While the beginner tracks had the standard number of laps, the advanced tracks had 3 laps instead of 4, and the expert tracks had just 1! Thankfully the A.I and time were like they should be, but I don't quite get the reasoning for the different number of laps.

Since being in Whitby, I have been to Skegness. The Mirage had Daytona Championship USA, and the situation here was reversed. The number of laps was correct, but the time limit was ridiculously forgiving (101 seconds on beginner!) and the A.I was barely putting up a fight. Overall this isn't ideal for people who want to play the game seriously, as they don't know what options different cabinets may be set to.

The attention to detail is nice and you do get a feel that the team working on the game had some appreciation for the original. The Virtua Fighter Jeffery statue in Seaside Street Galaxy has now been changed to Akira- yes, the rotating easter egg is still there!- and the secret music track, Pounding Pavement, can be selected from the 4th view change button. 

There are even some references to Sega's past on track sponsor boards like this 'To be this good takes AGES' slogan- the original catchphrase from our Mega Drive adverts It's stuff like this that makes the whole experience just a bit nicer, as a whole.
I must mention the good design of the actual cabinet. Looking at it in pictures, I have to say I didn't like it, but in person it's a lot better. I like the overall aesthetic of the cab, with sponsor logos and a leather headrest at the back of the seat giving the whole thing a true racing feel. It will definitely save arcades some space, as the machine isn't very wide and sticks out nowhere near as much as other racing games do.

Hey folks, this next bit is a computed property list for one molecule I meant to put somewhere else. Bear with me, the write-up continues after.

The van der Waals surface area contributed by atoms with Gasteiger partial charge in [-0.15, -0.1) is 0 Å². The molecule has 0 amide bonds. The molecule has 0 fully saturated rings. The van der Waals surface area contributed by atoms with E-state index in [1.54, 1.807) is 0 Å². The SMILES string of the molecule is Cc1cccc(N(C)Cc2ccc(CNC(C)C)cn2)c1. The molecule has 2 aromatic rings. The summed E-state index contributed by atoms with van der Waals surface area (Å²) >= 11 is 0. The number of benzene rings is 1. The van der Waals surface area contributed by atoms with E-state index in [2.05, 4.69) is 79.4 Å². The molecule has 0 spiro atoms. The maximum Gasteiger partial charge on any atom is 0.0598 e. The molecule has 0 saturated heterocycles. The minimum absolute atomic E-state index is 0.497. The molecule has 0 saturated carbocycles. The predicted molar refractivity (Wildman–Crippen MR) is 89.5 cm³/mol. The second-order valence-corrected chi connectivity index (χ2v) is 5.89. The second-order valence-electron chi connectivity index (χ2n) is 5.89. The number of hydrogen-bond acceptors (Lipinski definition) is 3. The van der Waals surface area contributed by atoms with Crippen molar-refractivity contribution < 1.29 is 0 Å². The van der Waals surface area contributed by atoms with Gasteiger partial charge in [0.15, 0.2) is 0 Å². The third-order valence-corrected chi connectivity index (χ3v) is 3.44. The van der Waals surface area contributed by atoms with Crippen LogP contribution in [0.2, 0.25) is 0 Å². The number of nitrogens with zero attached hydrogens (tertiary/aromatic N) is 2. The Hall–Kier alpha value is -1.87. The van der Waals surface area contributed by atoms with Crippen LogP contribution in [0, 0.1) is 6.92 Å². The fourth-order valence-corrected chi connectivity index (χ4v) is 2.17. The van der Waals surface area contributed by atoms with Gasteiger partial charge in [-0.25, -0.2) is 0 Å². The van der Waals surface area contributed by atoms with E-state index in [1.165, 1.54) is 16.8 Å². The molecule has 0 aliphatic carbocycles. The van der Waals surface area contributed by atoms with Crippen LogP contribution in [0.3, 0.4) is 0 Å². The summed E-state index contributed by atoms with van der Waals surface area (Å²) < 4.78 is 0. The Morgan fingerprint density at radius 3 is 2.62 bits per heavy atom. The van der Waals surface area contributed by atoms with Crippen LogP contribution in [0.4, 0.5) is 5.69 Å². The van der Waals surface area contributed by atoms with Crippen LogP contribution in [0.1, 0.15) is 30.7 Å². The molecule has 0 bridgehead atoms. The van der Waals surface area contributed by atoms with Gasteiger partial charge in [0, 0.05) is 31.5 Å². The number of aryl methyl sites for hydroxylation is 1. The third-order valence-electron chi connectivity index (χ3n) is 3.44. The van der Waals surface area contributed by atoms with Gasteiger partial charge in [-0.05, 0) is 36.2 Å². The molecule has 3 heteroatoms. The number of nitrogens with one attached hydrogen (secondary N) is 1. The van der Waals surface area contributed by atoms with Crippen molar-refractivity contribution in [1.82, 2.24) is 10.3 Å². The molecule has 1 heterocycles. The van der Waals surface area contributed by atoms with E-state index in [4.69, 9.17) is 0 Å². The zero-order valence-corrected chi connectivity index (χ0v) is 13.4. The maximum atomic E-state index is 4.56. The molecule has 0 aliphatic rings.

I really didn't like the marquee screens at first, but now I think these are really quite nice! They have their own custom graphics made for them, and respond to how the player is doing in game, as well as providing the camera feed. Another cool feature is the plastic engine underneath the seat, and overall I'm impressed with how bright and colourful the thing is.

However... I have a massive problem with the controls. The game has a overall Daytona feel, but something really isn't quite right with the steering wheel. There is an absolutely unacceptable dead zone in the wheel which takes some getting used to, and the force feedback isn't very effective at all. It's not unplayable, but a lot of the tightness and great control the original Daytona had is now gone.

And then there's the gear shifter. The standard for Daytona has always been a 4 gear H shifter, but unfortunately Sega Amusements have opted for a up-down shifter like those found in OutRun 2 cabinets. This goes completely against how you drift in this game, unlike OutRun 2 where most of the time you would just have to switch down a gear, then back up. Both the steering and gear shifter take a lot of the playability of the game away, and are very hard to adapt to. And this could've been so easy to avoid too!
So, finally, Daytona Championship USA is... fairly average. It's great to see Daytona back in arcades, but It just doesn't feel like there's enough new content here to keep me returning to it often, and the controls don't help too much either. 

We all love the original Daytona, sure, but it's over 20 years old now- and it just doesn't compare to the newer arcade racing games out in Japan arcades at the moment. Something fresh and exciting would've been better, something like Daytona 2 was, but unfortunately this isn't.

I will say this- it isn't just another console port of a racing game by Sega Amusements like their previous racing titles were (Ford Racing, GRID), and the sad truth is that it does have better gameplay compared to other arcade racers in the west at the moment!

For example- Cruis'n Blast by Raw Thrills offers little variety in it's gameplay, with only a gas pedal and steering wheel to use, and Storm Racer G by Wahlap Tech feels like a mobile game put in a arcade cabinet. Daytona Championship USA is miles ahead of these games, and I will give it credit for that.

But, looking at the game from it's content and replay value, it's just not enough. Sega Amusements could've done so much better, but sadly this isn't the case. OutRun 3 is supposedly 'on the radar' for Sega Amusements, and I'm not sure whether to lower my expectations or hope they pull out all the stops for it. Who knows. 

Overall, I give Daytona Championship USA a 5/10. I hope you enjoyed reading.
Ted

EDIT: Since writing this review, the game has been accidentally leaked by Sega themselves as a result of the update, and runs on most PC's perfectly. From what I've heard, the control issues are not present in this version- so hopefully any cabinets with the update installed play better.